2. On-chain insights: highlights from the Blockchain.com data science team

Each month we do a deep dive into on-chain data to explore interesting trends or movements, specifically for the Bitcoin network.

We start at a high level with a look at network activity in May compared to April. In short, May was a month of increased market capitalization, an increase in transactions, and an increase in the number of active addresses (Table 2).

Table 2: Bitcoin network activity — May vs April

Source: Blockchain.com

Yet when we examine the average network fees there was more congestion and a higher fee per transaction. In May, the average fee per transaction was $3.36, as opposed to $0.67 in April.

Figure 3: Increased user activity boosted network fees in May, which in turn increases network security

Source: Blockchain.com

But that’s just the average fee. It’s perhaps more useful to understand the best time to send a transaction.

To do so, it is important to know the state of the mempool to estimate — given the selected fee rates — how long it might take the network to confirm the transaction. We looked at what day of the week and hour of the day the mempool was more or less busy in May.

Around 5am UTC time, the mempool is on average 30% less busy than the daily average, while it is around 40% more busy around 2pm UTC time. As we reported in November last year, the “Bitmex effect” triggers an afternoon of more congested mempool to avoid. Mornings are found to be the sweet spot where the network will be more likely to confirm your transactions quickly.

Figure 4: Best time of the day to send a transaction is early morning Greenwich Mean Time

Source: Blockchain.com

The month of May saw really busy transaction activity towards the end of week, with the mempool 30% busier on Fridays than the weekly averages. The mempool took the whole Saturday and a bit of Sunday to catch up on accumulated transactions, and Monday was the best day to send transactions with the mempool almost 30% less busy.

Figure 5: Best day to send a transaction is Monday

Source: Blockchain.com

Trending countries⁴

Another question we’re often curious about is how crypto is trending at the country level. In May we saw a number of countries increase their fraction of overall transactions, most notably Nigeria, Mexico, and the United States.

Table 3: Trending countries — increase in use in May over April

Source: Blockchain.com internal data

Meanwhile, the fraction of transactions sent from Korea, Brazil and Romania have decreased by 24.42%, 23.8% and 22.93% in comparison to April.

Table 4: Trending countries — decrease in use in May over April

Source: Blockchain.com internal data

Bitcoin ownership concentration

Another interesting way to analyze the market is to look at active wallets and examine funds concentration.

As of June 5th, here is the number of addresses that contain more than:

  • 1 USD : 22,219,444
  • 100 USD : 7,720,841
  • 1,000 USD : 2,877,749
  • 10,000 USD : 686,281
  • 100,000 USD : 140,160
  • 1,000,000 USD : 13,511
  • 10,000,000 USD : 1,578

How concentrated are funds:

  • 3,040,600 addresses (10.05% of total addresses) have more than 0.1 BTC, and represent 98.88% of total bitcoins
  • 816,632 addresses (2.7% of total addresses) have more than 1 BTC, and represent 95.04% of total bitcoins

3. George Floyd, Black Lives Matter and Crypto

Since our previous monthly outlook there have been a number of significant developments relevant to the crypto outlook, with the outrage over the death of George Floyd in the US and the now international Black Lives Matter (BLM) protests arguably the most significant.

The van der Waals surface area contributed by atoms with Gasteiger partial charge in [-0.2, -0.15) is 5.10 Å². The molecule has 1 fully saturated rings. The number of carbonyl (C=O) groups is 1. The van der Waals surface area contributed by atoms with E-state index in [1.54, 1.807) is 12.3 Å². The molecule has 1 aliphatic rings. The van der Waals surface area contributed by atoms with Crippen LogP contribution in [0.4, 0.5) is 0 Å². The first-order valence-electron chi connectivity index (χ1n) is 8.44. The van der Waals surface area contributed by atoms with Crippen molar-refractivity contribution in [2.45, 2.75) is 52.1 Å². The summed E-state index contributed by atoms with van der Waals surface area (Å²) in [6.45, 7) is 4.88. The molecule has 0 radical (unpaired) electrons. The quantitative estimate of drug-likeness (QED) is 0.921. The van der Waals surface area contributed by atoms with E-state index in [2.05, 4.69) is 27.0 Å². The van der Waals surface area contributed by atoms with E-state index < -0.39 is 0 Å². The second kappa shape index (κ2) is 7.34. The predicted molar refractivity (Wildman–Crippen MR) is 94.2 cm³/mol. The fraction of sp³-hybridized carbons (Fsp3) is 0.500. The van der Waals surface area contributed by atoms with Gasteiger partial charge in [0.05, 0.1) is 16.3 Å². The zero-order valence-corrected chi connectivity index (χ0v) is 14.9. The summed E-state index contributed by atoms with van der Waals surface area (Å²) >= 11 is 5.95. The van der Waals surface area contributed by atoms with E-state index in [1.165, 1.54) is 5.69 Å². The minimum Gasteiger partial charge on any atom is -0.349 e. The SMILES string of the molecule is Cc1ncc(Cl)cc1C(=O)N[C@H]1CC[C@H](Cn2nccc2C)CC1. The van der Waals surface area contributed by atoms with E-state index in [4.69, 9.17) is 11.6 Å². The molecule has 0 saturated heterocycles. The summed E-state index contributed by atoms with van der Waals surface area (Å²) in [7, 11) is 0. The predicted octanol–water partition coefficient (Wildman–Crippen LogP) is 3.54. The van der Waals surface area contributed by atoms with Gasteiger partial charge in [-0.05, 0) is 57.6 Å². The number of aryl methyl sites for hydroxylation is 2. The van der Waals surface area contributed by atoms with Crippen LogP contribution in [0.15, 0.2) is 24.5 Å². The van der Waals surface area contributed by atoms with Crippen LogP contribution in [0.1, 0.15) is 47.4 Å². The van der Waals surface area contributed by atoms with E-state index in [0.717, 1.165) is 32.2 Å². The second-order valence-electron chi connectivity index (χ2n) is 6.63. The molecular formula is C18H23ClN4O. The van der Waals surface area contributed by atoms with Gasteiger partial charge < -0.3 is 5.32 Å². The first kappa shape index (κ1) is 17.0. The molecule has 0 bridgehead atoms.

Concerns that law enforcement may leverage social media accounts and activity to help police BLM protests may have driven the rapid growth in use of the privacy enhancing Signal app (Figure 6). The rise in the use of the Signal app suggests awareness of the importance of privacy, encryption and open source technology is growing, and this may in turn bode well for increased future use of cryptocurrency.

Figure 6: US daily downloads of the privacy enhancing Signal messaging app spiked at end of May alongside the start of Black Lives Matter protests

Source: Quartz

While there are some reports of an uptick in cryptocurrency activity related to the BLM protests, we do not yet see any statistically significant evidence of this in either our own public or internal data. But could the BLM protests and their aftermath help drive a similar meaningful increase in crypto use and adoption?

While the protests sparked by George Floyd’s death are ongoing and evolving, and it is interesting to note similarities between present conditions and prior periods when new payment systems were adopted. For example, the initial surge in M-pesa mobile money use in Kenya in 2008 is believed to have been driven in significant part by ethnic/political unrest and a mistrust of banks during an election season.

Kenyan ethnic unrest is thought to have played a significant role in the rapid adoption of the M-pesa payments system in 2008

Of course, bitcoin is not only an alternative payment system, but also an alternative currency (M-pesa allowed for the transfer of an existing currency). Prior academic work from Blockchain.com head of research Dr Garrick Hileman has explored common factors driving alternative currency adoption throughout history, and many of these factors are widely present today (Figure 7).

Figure 7: Five forces have historically powered growth of alternative currencies

4. COVID and rising US-China tensions: How will we pay for it?

It is still far too early to know with any degree of precision the ultimate economic and financial costs, as well the cost in human lives, of the COVID-19 crisis.

However, what is well known is that the world was already facing a world record level of total debt (government + corporate + household) prior to the virus outbreak. Just looking at the government balance sheet, or public debt, we know that advanced economies were already facing world war levels of debt without having entered into any such conflict (Figure 8).